As a latch-key kid from 1965-1972, I had TV as a companion. Coming home after school, and while my mom worked overtime, I had the TV on while I did my homework and read books beyond my school assignments. There were three women in particular who inspired me during those years. I am grateful to Nichelle Nichols, Diahann Carroll, and Sally Fields for portraying women who increased my confidence.
As Lt. Uhura, Nichelle Nichols worked on the bridge of the U.S.S. Enterprise, responding quickly and competently to communications challenges. I loved that she worked with languages. Following my reading of A Wrinkle in Time, even my mother forbidding me to watch Star Trek (who knows why?) couldn’t keep me from traveling through space. Uhura was the woman who helped me understand what a woman could do as a professional.
Diahann Carroll portrayed Julia Baker, a nurse and mother who, like my mother, had lost her husband and was raising her child alone. She did so with grace and good humor. At a time when most families in my school and church had two parents and often more than one child, it was important to me to see these fictional lives as happy and normal.
And Sally Fields as Gidget? Well, she was the intrepid, clever, and well-dressed teen I wanted to be. I loved her sparkle and her sense of humor. When we moved to California for a year, she inspired me to try surfing … once.
I suspect we all have these role models. Who were yours?
You’ll most likely agree, some days it’s tough to swing your legs out of bed and stand up to face the hours ahead.
On those days, I think of Nancy Carlson, author and illustrator, mom and wife, school visitor, grandmother, who cared for her husband during the years when he descended into Frontotemporal Dementia. Troubles mounting, finances threatening, her husband’s mind disappearing,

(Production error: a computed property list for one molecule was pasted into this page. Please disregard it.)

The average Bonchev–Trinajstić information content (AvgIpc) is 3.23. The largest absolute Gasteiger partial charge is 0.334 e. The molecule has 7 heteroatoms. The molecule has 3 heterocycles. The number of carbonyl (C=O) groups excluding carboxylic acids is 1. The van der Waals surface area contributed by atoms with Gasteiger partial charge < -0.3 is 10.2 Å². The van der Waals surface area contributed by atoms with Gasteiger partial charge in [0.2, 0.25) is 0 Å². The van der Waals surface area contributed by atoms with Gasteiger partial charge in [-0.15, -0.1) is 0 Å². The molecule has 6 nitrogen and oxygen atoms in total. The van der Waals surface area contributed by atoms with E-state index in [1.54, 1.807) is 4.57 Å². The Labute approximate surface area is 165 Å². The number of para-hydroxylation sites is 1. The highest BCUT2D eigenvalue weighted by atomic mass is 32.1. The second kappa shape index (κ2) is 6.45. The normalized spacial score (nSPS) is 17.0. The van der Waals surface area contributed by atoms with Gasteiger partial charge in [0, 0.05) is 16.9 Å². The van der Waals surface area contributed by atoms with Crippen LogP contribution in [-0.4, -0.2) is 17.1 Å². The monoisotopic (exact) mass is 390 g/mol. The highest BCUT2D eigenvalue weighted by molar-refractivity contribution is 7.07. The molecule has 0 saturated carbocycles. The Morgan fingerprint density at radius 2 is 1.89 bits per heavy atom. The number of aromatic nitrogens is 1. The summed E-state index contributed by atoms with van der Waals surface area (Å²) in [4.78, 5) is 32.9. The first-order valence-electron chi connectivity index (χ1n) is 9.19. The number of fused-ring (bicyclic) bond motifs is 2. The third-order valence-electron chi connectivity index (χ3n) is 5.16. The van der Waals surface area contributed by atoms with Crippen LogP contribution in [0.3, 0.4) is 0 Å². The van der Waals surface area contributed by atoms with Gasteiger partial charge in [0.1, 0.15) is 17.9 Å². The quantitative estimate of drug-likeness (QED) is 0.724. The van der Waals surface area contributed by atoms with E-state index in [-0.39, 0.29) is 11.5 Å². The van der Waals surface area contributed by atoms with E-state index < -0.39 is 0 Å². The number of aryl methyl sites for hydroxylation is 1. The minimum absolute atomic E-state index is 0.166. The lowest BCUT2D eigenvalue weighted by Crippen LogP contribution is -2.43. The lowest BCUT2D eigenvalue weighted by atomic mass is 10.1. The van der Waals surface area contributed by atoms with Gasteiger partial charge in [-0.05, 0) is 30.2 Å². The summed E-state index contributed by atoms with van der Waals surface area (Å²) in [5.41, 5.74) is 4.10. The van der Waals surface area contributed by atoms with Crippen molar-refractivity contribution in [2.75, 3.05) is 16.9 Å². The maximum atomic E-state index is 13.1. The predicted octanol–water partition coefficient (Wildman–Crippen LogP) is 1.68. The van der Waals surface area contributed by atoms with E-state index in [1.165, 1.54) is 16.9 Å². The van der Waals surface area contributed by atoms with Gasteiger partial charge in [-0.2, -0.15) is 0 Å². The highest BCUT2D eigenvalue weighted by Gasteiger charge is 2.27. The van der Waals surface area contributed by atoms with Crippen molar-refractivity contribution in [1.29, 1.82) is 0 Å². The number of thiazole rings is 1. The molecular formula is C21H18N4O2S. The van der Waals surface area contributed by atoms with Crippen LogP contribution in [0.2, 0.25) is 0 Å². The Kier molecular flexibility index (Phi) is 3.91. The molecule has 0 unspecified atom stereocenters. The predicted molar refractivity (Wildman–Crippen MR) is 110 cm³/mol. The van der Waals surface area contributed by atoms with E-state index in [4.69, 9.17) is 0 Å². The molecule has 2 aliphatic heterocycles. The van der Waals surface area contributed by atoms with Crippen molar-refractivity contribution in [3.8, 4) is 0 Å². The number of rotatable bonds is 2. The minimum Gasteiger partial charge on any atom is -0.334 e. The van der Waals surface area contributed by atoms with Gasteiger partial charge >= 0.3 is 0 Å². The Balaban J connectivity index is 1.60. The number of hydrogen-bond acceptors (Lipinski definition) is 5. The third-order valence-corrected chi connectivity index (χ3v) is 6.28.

Nancy wrote a blog called One Foot in Front of the Other, sharing her challenges with all of us. She posted a doodle on social media every single day. And she kept speaking at schools and conferences, writing and illustrating books.
Nancy Carlson’s doodle above, “And we all looked out to God, although He is the color of the wind.” (Laura Nyro lyric) is one of many you can see at her A Doodle a Day: Ten Year Doodle Journey show on exhibit through December 28, 2018, at Artistry in Bloomington, MN. I am grateful for this brave and talented woman, who helps me believe in tomorrow. She is an extraordinary woman.
Among the top 10 on my list of influential writers is Ngaio Marsh (ny-e-o), who wrote 32 mystery novels set in England and New Zealand, featuring Chief Inspector Roderick Alleyn, with plots that involved the theater, the art world, and the two countries she knew well. She was an artist and a theater actress and director, all the while writing a novel nearly every year from 1935 to 1982. I am particularly inspired by her memoir, Black Beech and Honeydew. She was a woman engaged in a life that brought her joy and I am grateful for the legacy she left her readers. (By the way, the audio book of Death in a White Tie is read by Benedict Cumberbatch. Yes, it is.)
The illustrations of Jessie Wilcox Smith have graced our home for more than 40 years. I have marveled at her ability to capture childhood since I was a grad student. When we walk through the rooms where her art is featured, my eyes are always drawn to them. I admire her choice of colors, her ability to focus on each child, but her choice of subjects is always intriguing. She studied with Thomas Eakins and Howard Pyle, she was one of the Red Rose Girls with Violet Oakley and Elizabeth Shippen Green, and she made a very good living by painting covers for Good Housekeeping, advertising art, and portrait commissions. Jessie Wilcox Smith was an extraordinary woman and I am grateful for her continued presence in our lives.